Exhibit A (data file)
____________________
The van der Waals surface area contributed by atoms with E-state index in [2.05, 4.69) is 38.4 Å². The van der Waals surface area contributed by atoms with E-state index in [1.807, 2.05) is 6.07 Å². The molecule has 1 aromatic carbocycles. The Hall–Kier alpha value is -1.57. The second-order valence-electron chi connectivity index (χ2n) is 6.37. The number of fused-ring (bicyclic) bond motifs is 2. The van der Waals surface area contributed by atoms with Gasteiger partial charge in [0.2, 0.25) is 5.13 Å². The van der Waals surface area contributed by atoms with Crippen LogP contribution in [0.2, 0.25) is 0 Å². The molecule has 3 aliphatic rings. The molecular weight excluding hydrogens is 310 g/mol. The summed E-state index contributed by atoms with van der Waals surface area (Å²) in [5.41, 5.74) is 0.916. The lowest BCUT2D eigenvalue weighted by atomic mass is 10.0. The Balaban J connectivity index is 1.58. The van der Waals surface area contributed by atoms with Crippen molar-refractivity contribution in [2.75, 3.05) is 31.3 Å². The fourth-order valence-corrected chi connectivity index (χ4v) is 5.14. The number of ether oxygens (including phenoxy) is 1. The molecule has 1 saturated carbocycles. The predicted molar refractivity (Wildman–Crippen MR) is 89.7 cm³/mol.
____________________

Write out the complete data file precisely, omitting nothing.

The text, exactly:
The van der Waals surface area contributed by atoms with E-state index in [2.05, 4.69) is 38.4 Å². The van der Waals surface area contributed by atoms with E-state index in [1.807, 2.05) is 6.07 Å². The molecule has 1 aromatic carbocycles. The Hall–Kier alpha value is -1.57. The second-order valence-electron chi connectivity index (χ2n) is 6.37. The number of fused-ring (bicyclic) bond motifs is 2. The van der Waals surface area contributed by atoms with Gasteiger partial charge in [0.2, 0.25) is 5.13 Å². The van der Waals surface area contributed by atoms with Crippen LogP contribution in [0.2, 0.25) is 0 Å². The molecule has 3 aliphatic rings. The molecular weight excluding hydrogens is 310 g/mol. The summed E-state index contributed by atoms with van der Waals surface area (Å²) in [5.41, 5.74) is 0.916. The lowest BCUT2D eigenvalue weighted by atomic mass is 10.0. The Balaban J connectivity index is 1.58. The van der Waals surface area contributed by atoms with Crippen molar-refractivity contribution in [2.75, 3.05) is 31.3 Å². The fourth-order valence-corrected chi connectivity index (χ4v) is 5.14. The number of ether oxygens (including phenoxy) is 1. The molecule has 1 saturated carbocycles. The predicted molar refractivity (Wildman–Crippen MR) is 89.7 cm³/mol.